The sharp contrasts in this picture, that was strictly my invention, and fortunately Charles agreed with that interpretation… . [Film stock] Tri-X had first come out around then, and I had used it on Black Tuesday , where I experimented with a scene shot entirely by the light of one candle. I understand Mr. Kubrick is saying that Barry Lyndon is the first feature to shoot scenes with nothing but the light from some candles, but actually our scene with just one candle was the first. Anyway, the sensitivity on the Tri-X was faster than on the [filmstock] we were used to using. I used it on The Night of the Hunter not because of the technical phase but strictly for its dramatic properties. I wanted those deep blacks, because I felt that it would give me an added dramatic punch in there when a sequence called for it. I’m a firm believer in black. I don’t want to use the word ‘startle,’ but it holds you, like a diamond and its reflections, it magnetizes you.
Charles Laughton directs The Night of the Hunter.
Watching the River: Mise en Scène and Safe Space in The Night of the Hunter
Documentary - The Night of the Hunter
The Night of the Hunter is a 1955 American thriller film directed by Charles Laughton and starring Robert Mitchum and Shelley Winters. The film is based on the 1953 novel of the same name by Davis Grubb, adapted for the screen by James Agee and Laughton. The novel and film draw on the true story of Harry Powers, hanged in 1932 for the murders of two widows and three children in Clarksburg, West Virginia. The film’s lyric and expressionistic style sets it apart from other Hollywood films of the 1940s and 50s, and it has influenced later directors such as David Lynch, Martin Scorsese, Terrence Malick, Jim Jarmusch, the Coen brothers, Rob Zombie, and Spike Lee. In 1992, The Night of the Hunter was deemed “culturally, historically, or aesthetically significant” by the United States Library of Congress and was selected for preservation in its National Film Registry.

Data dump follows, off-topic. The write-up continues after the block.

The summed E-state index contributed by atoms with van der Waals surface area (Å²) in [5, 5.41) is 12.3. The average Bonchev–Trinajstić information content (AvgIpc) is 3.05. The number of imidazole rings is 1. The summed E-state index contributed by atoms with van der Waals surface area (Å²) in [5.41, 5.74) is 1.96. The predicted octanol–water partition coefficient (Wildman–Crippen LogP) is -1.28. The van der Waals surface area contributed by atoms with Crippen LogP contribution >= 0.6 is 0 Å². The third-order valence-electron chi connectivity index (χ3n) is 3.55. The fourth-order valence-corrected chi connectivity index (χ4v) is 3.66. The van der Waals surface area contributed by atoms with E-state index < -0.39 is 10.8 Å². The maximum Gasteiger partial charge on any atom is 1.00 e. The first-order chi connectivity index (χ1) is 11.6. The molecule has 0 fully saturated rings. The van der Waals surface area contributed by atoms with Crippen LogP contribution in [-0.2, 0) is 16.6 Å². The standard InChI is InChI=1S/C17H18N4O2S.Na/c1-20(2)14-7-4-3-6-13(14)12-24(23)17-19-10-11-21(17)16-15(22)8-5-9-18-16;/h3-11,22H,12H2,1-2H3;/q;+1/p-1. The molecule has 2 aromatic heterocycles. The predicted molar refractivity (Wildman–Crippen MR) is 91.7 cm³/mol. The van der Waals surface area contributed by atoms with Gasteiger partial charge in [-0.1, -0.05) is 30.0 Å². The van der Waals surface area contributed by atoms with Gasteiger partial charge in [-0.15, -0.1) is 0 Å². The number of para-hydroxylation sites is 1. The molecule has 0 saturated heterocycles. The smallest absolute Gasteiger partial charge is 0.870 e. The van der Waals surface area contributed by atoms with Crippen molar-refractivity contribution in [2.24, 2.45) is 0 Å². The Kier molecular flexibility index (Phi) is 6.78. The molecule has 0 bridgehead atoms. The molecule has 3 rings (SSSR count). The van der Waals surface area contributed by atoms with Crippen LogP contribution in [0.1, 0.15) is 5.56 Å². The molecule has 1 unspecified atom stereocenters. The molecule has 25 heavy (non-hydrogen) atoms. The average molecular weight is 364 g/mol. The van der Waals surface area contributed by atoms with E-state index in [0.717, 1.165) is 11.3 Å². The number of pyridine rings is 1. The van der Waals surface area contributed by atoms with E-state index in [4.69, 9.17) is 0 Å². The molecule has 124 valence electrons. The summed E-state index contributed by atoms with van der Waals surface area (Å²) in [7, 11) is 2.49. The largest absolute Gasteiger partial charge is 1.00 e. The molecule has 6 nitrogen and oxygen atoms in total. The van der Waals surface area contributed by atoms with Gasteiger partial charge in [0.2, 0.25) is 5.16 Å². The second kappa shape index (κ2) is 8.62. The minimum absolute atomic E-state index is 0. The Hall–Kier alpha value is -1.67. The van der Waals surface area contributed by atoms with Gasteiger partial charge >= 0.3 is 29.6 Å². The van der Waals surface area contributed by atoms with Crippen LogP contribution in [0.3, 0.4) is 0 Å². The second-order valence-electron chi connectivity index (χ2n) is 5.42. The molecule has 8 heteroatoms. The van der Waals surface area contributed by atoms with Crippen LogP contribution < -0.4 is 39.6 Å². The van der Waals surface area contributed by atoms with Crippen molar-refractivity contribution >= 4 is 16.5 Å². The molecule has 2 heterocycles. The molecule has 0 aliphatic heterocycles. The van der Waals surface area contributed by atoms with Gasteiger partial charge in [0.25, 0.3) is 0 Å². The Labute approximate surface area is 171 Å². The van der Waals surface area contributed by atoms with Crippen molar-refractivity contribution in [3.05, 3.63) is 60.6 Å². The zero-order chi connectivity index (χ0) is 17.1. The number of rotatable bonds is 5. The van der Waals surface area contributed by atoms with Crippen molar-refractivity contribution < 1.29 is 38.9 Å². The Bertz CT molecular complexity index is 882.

This two-disc Blu-ray, which spans three discs in Criterion’s DVD release, leaves out absolutely nothing—short of the shooting script, which is available in the Library of America’s collection of James Agee’s film writings. There’s a fantastic commentary track featuring four of the film’s acolytes, including the movie’s second unit director Terry Sanders. They collectively strike a great balance between pedaling information and revealing their enthusiasm for the movie. If that’s not enough, the first disc also includes a 40-minute documentary assessment of the movie’s virtues and themes, and its place within Charles Laughton’s career. Vintage clips show conversations with Robert Mitchum, Shelly Winters, Stanley Cortez, and others, and a clip from The Ed Sullivan Show features a live performance of a scene between Winters and Peter Graves that never made it into the final film.
Speaking of things not in the final film, the second disc is devoted to a 160-minute collection of archival footage and outtakes Laughton’s widow Elsa Lanchester was holding on to. Collected into a documentary called “Charles Laughton Directs The Night of the Hunter,” the bonus footage pulls back the curtain on how an American classic came to be. Among other treats, you get to see Laughton slapping young Billy Chapin in the stomach to get him to properly convey the pain of seeing his father arrested and Lillian Gish admitting she’s afraid to appear in front of the camera again. You also get to hear Sally Jane Bruce’s original singing on the “pretty fly” song, and you come away from it all betting some of those tears in her eyes were the direct result of Laughton. In this case, the end justified the means.